Then we've got a big, big monastery for the Drunken Hero, it's got a little of everything but it's more of a walled farm at this point.


Well the monk certainly has an asian inspiration. So moving it back to a setting with a western influence changes a few things. However there are numerous wrestling, boxing, other martial arts to pick from that mimic the monks martial ability. Additionally you have in western christianity mistics in the orthodox church, further there are gnostic sects which philosocically organize themselves similar to monks. So while it may be dificult to pin point a historical western order. It is possible to think of a western feeling sect that uses unarmed combat and techniches rather than falling on exotic monk weapons perhaps use simple weapons or bludgeoning weapons (priests prior to the creation of the Templar order were not allowed to use swords to avoid, arterial spray, their hope by using the mace or morning start to incompacitate the enemy rather than out right kill them or to make killing them unintentional freeing them from direct responsibility of the opponents death). Many monk weapons are adaptations of farming impliments so a western equivelent might rather than the eastern monk weapons have proficientcies in the sickle, and scythe. Just as eastern monks made more martial versions of these weapons so to the these western orders might use a war scythe or a kama (better sickle).

Hope that helps.


Monk weaponry is a hindrance both mechanically and thematically. We've houseruled some silly stuff in over the years weaponwise, yet still the fighters and rangers outdamage them anyway.


I almost forgot. Chi.

That pesky eastern concept. For a western feeling monk the mechanic of chi does not change though for a gnostic like sect it would be secret knowledge giving them mind over matter control of their body and the energies of their bodies. For a contemplative mystic that feels more like the mideval priest this would be assistance from God. Take the example of Samson from the Bible he was not just strong, "The Spirit of the Lord came over Samson and he slew 1000 Philistines with the jawbone of a donkey." So it is more than strength mentioned here it is a broader help. These western monks might rather than look to chi look to the dieties they have devoted themeselves and their bodies to for this divine assistence.


I think monk weapons should change with the flavor. As it is they grant several exotic weapon proficencies when they grant the standard "eastern weapons" to the monk list so I have no problem adding other exotics to the monk if the flavor is different.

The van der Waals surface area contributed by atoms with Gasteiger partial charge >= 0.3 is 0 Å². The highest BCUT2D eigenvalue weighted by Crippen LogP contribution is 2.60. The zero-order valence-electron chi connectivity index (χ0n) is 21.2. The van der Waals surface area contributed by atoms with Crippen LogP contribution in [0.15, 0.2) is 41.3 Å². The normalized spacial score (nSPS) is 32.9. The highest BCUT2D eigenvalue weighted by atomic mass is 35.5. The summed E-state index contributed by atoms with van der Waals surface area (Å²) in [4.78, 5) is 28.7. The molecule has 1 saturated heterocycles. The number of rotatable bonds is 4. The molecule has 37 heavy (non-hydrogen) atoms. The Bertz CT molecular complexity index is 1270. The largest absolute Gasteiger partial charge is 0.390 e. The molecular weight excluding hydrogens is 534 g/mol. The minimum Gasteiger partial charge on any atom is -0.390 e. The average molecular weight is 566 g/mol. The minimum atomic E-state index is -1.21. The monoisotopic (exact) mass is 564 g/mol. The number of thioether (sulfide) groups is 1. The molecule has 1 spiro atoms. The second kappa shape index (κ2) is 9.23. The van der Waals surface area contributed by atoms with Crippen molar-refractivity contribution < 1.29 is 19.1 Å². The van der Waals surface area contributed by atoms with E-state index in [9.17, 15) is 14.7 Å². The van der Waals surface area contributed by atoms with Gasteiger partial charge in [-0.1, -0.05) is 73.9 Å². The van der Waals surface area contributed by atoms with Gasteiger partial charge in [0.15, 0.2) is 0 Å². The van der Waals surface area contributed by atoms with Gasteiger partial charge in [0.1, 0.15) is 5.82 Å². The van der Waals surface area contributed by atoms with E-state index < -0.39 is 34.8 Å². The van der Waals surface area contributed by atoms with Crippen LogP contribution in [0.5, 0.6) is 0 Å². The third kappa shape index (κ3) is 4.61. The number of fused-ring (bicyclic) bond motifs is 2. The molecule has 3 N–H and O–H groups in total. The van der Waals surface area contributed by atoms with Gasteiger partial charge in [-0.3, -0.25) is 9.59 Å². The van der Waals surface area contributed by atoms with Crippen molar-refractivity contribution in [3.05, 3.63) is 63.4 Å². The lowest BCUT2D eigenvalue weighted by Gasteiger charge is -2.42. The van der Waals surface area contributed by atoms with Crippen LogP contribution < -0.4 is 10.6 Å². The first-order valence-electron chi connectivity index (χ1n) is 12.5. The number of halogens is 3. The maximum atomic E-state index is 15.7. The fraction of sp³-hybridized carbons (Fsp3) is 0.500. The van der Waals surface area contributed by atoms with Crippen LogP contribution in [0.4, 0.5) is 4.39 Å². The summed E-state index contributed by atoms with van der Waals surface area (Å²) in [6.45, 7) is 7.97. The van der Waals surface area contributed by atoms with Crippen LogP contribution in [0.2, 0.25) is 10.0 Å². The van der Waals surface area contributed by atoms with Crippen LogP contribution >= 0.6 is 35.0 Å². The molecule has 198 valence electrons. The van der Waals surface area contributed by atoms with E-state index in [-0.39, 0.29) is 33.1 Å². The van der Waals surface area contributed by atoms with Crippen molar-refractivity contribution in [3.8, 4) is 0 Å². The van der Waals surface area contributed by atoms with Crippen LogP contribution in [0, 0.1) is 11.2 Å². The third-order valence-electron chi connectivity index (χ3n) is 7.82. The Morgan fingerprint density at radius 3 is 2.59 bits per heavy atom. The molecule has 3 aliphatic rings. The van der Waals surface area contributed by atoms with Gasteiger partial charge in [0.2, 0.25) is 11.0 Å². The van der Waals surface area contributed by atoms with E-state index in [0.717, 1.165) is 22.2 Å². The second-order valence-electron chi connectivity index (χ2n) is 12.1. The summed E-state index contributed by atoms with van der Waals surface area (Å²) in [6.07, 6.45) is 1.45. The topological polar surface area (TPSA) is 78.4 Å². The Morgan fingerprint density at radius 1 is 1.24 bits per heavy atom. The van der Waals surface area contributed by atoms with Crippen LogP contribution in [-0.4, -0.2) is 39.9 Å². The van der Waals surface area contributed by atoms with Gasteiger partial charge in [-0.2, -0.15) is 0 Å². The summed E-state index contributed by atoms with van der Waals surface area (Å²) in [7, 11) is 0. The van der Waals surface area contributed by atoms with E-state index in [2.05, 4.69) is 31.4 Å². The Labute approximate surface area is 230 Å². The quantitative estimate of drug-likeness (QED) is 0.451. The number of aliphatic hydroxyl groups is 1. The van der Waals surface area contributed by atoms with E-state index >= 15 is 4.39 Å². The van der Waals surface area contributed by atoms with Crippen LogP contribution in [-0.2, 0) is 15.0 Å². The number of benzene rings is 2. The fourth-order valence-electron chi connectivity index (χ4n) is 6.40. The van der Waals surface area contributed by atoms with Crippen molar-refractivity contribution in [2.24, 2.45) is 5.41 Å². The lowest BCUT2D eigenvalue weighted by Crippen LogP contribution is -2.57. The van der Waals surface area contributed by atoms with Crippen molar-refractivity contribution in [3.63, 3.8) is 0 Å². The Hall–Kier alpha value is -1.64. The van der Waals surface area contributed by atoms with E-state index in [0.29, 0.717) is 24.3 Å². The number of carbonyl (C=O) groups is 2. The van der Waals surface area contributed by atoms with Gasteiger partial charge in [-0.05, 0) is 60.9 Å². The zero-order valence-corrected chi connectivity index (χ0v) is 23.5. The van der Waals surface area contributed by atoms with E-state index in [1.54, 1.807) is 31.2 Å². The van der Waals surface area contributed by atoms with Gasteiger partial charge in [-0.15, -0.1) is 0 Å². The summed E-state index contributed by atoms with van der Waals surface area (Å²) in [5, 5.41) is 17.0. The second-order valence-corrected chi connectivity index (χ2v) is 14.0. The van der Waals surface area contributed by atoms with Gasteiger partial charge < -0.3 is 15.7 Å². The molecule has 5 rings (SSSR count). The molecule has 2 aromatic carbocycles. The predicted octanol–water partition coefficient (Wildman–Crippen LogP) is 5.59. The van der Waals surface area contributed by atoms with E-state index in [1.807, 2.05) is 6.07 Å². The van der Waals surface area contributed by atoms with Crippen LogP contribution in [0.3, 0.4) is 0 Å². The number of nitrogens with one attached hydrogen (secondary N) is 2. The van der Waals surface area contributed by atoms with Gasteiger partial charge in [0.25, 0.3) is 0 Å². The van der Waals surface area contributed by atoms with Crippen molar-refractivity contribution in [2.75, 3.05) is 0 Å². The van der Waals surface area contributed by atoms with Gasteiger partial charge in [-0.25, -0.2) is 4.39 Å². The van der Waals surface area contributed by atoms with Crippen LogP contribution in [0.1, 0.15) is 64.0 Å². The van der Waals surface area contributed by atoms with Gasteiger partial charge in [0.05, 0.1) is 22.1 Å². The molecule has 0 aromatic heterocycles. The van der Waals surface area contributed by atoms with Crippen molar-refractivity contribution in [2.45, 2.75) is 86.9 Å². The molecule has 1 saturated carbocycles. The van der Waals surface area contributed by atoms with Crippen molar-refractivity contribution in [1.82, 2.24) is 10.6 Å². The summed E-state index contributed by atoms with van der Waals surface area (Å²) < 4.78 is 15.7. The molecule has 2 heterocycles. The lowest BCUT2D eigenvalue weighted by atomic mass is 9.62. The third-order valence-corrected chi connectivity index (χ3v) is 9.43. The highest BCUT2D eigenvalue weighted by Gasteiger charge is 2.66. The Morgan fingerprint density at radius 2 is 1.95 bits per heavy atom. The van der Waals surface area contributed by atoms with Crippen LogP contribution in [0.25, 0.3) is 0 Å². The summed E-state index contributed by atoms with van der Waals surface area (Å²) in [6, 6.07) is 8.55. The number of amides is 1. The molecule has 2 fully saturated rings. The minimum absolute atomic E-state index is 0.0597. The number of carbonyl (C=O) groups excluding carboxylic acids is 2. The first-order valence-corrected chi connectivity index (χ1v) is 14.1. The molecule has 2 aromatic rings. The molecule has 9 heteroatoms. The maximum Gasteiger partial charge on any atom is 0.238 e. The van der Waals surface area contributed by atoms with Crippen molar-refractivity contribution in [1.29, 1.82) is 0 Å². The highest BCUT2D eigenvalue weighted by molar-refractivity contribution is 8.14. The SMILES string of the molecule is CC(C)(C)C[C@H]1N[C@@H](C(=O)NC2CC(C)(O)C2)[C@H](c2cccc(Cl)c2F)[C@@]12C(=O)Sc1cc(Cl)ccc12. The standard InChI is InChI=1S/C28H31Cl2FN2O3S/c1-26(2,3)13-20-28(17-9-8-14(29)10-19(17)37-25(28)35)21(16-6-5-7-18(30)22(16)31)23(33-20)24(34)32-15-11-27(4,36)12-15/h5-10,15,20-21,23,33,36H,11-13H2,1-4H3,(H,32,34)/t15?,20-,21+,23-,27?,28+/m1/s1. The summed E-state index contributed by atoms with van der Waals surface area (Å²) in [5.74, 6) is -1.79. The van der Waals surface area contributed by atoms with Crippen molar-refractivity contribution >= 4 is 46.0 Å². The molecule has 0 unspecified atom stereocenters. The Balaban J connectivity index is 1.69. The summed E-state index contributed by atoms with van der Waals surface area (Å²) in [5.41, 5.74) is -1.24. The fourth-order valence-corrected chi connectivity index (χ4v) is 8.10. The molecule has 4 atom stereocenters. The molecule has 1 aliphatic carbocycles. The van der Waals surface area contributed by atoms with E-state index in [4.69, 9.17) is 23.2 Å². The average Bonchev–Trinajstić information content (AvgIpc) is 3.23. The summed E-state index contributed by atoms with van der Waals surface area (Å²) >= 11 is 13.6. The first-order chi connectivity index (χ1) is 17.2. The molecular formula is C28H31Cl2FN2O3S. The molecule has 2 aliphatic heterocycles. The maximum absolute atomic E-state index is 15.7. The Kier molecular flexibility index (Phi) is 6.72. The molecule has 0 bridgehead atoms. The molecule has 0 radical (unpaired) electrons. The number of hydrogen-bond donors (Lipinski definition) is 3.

Remember too, that a monk is a well-disciplined ascetic, with a non-martial philosophy. They could be scholars, they could be scientists, they could be chroniclers, travelers, a geographic society,...they are a cloistered organization existing for academic and philosophical pursuit. Whatever fighting prowess they possess, they have in order to protect themselves and (perhaps) the locals whom they help support (or the other way around). They're not soldiers.

Remember that to pick up a sword, and put on a coat of mail, was to be a man-at-arms. You were a soldier, and of a bent to use force and stick metal bits through other people in order to make your will known. Monks avoid this deliberately. They don't serve in armies.


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Pathfinder Roleplaying Game Subscriber
zagnabbit wrote:
Monk weaponry is a hindrance both mechanically and thematically. We've houseruled some silly stuff in over the years weaponwise, yet still the fighters and rangers outdamage them anyway.

It's almost as if they aren't intended to be huge damage dealers, huh.

Silver Crusade

I briefly played a Shaonti "monk" who looked more like conan the barbarian than Jet Li. You don't have to describe unarmed strike as Kung Fu.


Hitdice wrote:

The special monk weapons give the monk an inbuilt asian flavor. In order to westernize it you might want to give them a favored weapon (Maybe decided by their monastery or whatever--that is, DM controlled--maybe just chosen by the player) from the martial weapon list; maybe even one exotic like a bastard sword or something.

Also if you've got like a month to spare you might try reading Anathem by Neal Stephenson. Complex book, but it's got monastic characters who know some martial arts and aren't definitionally asian.

i don't even have them use specialized weapons. Mechanically everything stays the same, I just call it something else. Sai=Swordbreaker dagger etc.


I always like the 3.5e class Archivist (from Heroes of Horror) as a western-style monk.

Archivist was a divine spellcaster that learned spells like a wizard and chose spells from the cleric spell list at level-up but could scribe any divine spell from any divine class into its prayerbook. It also had some bard-like qualities in that it could make knowledge checks in combat and tell the party how to better fight the monster, granting them combat bonuses.

I always thought of the archivist as fitting the western-style monk image of studying in books and scribing them, and having their divine magic based around that.


Cheapy wrote:
zagnabbit wrote:
Monk weaponry is a hindrance both mechanically and thematically. We've houseruled some silly stuff in over the years weaponwise, yet still the fighters and rangers outdamage them anyway.
It's almost as if they aren't intended to be huge damage dealers, huh.

Agreed.

I'm not in the camp that bemoans the monk not getting to add +23 to damage. The mechanical issue is that their weapons are just slightly modified versions of simple and martial weapons. That for whatever reason have substandard characteristics but also cost less. Thematically because unlike a sickle, which is a farming implement a Kama costs less, despite being a deliberately weaponized design. That's counter-intuitive.